Adaptive traffic control solutions (ATCS) are an artificial intelligence product enabling traffic signals to adapt to actual, real-time demand rather than sticking to a fixed schedule. By giving vehicles the green light when and where necessary, “smart” signals can provide a 40-to-1 return on investment through reduced travel times, fuel usage, emissions, and accidents.

Many products claim adaptive signal control functionality, but broadly defined the technology is “intelligence that dynamically and quickly adjusts the behavior of one traffic signal or a network of traffic signals based on observed conditions.” This means the signal changes how much green light time is given to each approach, how often each approach gets the green signal, and the relationship between the green signals at adjacent intersections.

Solution components/cost factors

A product can be as simple as a piece of software or as extensive as a bundled package of controllers, processors, servers, and detection devices. Vendors combine the following elements in a number of ways.

Vehicle detection methodology. This is the greatest point of differentiation and has the most impact on cost.

Find out what type (inductive loop, video, magnetometer, radar) and how many (stop-bar, advance, mid-block, departure; critical and noncritical movements) detectors are necessary for optimal performance and whether the solution includes some or all of the required detection. Look for one that comes with detectors or works with your operation's existing detection methods.

Compatibility with existing resources. The more a solution integrates with your operation's signal cabinets and controllers, detection devices, communications, and central software, the less you pay.

Level of sophistication. “Complex” doesn't necessarily equal “smart.” Avoid hype and ask about the model of the adaptive algorithm. What does the model try to accomplish? How does it make those decisions?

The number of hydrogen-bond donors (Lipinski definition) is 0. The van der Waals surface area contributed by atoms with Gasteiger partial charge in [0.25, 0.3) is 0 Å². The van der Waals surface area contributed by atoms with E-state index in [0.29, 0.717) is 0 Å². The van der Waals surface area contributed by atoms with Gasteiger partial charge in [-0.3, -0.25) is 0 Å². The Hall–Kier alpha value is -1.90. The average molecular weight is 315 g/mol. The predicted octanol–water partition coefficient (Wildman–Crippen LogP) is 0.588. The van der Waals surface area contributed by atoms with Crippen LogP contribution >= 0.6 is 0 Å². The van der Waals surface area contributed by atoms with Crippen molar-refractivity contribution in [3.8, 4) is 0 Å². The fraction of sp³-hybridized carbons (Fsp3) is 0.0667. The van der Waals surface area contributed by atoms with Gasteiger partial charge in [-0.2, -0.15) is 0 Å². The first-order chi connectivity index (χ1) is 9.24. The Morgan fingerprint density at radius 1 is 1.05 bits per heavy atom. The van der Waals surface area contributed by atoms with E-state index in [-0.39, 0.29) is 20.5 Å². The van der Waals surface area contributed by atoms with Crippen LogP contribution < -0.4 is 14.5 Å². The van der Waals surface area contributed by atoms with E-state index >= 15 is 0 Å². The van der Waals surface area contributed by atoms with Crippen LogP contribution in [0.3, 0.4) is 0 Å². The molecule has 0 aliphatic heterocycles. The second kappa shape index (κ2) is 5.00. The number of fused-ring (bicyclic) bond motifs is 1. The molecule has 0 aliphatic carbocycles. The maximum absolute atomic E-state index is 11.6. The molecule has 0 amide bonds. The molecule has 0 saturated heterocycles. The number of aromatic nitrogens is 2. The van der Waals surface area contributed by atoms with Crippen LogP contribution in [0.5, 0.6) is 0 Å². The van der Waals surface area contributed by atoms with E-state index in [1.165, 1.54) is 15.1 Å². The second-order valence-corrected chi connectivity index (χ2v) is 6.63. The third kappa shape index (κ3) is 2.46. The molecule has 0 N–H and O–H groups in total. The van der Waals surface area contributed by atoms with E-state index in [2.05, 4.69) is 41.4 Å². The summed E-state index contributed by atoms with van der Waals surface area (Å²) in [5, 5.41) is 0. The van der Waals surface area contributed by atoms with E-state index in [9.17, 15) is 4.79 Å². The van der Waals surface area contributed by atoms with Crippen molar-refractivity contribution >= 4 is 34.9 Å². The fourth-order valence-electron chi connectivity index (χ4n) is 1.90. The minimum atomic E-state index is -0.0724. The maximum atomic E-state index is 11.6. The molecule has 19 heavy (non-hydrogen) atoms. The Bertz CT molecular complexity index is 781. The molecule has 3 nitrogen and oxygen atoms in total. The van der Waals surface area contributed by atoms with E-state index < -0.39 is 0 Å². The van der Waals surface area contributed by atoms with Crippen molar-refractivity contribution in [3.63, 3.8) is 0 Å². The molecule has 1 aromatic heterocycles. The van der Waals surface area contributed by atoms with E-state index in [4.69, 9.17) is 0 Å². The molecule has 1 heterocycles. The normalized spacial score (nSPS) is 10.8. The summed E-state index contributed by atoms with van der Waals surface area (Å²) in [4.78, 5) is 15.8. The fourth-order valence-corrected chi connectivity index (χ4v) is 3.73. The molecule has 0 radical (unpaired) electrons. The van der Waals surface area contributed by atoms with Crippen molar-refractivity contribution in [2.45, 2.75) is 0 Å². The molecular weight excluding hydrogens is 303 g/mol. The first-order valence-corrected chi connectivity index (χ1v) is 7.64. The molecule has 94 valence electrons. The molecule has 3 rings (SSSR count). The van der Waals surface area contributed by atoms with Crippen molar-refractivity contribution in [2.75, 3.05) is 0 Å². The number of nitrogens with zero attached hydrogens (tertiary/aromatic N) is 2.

Communication network type, bandwidth, protocol, and reliability. Adaptive solutions don't include the critical component that enables signals to “talk” to each other and the traffic control center. Most can operate on copper, wireless, or fiber-optic networks. Some can use serial communications; others require Ethernet protocol. Some include robust mechanisms to handle the interruption of communications; others have little or no backup plan.

Whether the solution relies on centralized or distributed architecture. Most use a centralized server located at the traffic control center to store data and make decisions. Solutions that make decisions at the traffic cabinet — what's known as distributed architecture — are less vulnerable to a communications failure.

How much control you can have, and how much input you must give. You don't want a black-box solution that you can't control, but you also don't want a system that needs babysitting. Some solutions require the operator to create, load, and maintain a library of timing plans the system chooses from and then downloads based on criteria; and an agency (or its consultant) can spend considerable resources building and maintaining these new timing plans.

Other solutions don't use timing plans and simply adapt to traffic dynamically.

Some solutions require active operation, while others are more set-and-forget.